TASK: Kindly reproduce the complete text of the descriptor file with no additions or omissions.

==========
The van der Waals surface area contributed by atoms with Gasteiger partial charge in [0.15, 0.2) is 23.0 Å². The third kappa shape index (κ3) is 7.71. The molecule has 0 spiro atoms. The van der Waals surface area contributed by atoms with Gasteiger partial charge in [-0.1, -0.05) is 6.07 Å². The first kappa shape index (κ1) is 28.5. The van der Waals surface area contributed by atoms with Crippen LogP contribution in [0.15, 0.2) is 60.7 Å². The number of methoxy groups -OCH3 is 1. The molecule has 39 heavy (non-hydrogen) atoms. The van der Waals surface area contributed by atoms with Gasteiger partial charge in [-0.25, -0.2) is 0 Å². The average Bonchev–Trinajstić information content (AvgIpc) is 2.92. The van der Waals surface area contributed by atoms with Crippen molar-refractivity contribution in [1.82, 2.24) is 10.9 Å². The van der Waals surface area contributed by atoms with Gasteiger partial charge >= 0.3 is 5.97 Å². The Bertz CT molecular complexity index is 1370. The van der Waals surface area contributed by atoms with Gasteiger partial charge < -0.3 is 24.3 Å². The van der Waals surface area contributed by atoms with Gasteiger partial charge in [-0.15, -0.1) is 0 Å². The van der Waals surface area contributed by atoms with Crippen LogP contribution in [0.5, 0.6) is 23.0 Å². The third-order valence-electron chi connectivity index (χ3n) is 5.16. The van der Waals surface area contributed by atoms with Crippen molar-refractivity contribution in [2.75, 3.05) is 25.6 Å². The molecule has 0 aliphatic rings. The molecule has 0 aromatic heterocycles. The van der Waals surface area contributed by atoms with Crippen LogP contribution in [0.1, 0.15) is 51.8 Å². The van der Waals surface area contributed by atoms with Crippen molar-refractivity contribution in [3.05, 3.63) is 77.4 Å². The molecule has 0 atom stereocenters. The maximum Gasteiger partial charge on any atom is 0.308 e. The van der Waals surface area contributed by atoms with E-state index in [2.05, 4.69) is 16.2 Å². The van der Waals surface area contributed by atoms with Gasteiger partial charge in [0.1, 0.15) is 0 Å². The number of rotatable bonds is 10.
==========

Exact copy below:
The van der Waals surface area contributed by atoms with Gasteiger partial charge in [0.15, 0.2) is 23.0 Å². The third kappa shape index (κ3) is 7.71. The molecule has 0 spiro atoms. The van der Waals surface area contributed by atoms with Gasteiger partial charge in [-0.1, -0.05) is 6.07 Å². The first kappa shape index (κ1) is 28.5. The van der Waals surface area contributed by atoms with Crippen LogP contribution in [0.15, 0.2) is 60.7 Å². The number of methoxy groups -OCH3 is 1. The molecule has 39 heavy (non-hydrogen) atoms. The van der Waals surface area contributed by atoms with Gasteiger partial charge in [-0.25, -0.2) is 0 Å². The average Bonchev–Trinajstić information content (AvgIpc) is 2.92. The van der Waals surface area contributed by atoms with Crippen molar-refractivity contribution in [1.82, 2.24) is 10.9 Å². The van der Waals surface area contributed by atoms with Gasteiger partial charge >= 0.3 is 5.97 Å². The Bertz CT molecular complexity index is 1370. The van der Waals surface area contributed by atoms with Gasteiger partial charge < -0.3 is 24.3 Å². The van der Waals surface area contributed by atoms with Gasteiger partial charge in [-0.15, -0.1) is 0 Å². The van der Waals surface area contributed by atoms with Crippen LogP contribution in [0.5, 0.6) is 23.0 Å². The third-order valence-electron chi connectivity index (χ3n) is 5.16. The van der Waals surface area contributed by atoms with Crippen molar-refractivity contribution in [2.75, 3.05) is 25.6 Å². The molecule has 0 aliphatic rings. The molecule has 0 aromatic heterocycles. The van der Waals surface area contributed by atoms with Crippen LogP contribution in [0.1, 0.15) is 51.8 Å². The van der Waals surface area contributed by atoms with Crippen molar-refractivity contribution in [3.05, 3.63) is 77.4 Å². The molecule has 0 atom stereocenters. The maximum Gasteiger partial charge on any atom is 0.308 e. The van der Waals surface area contributed by atoms with E-state index in [2.05, 4.69) is 16.2 Å². The van der Waals surface area contributed by atoms with Gasteiger partial charge in [0.1, 0.15) is 0 Å². The number of rotatable bonds is 10.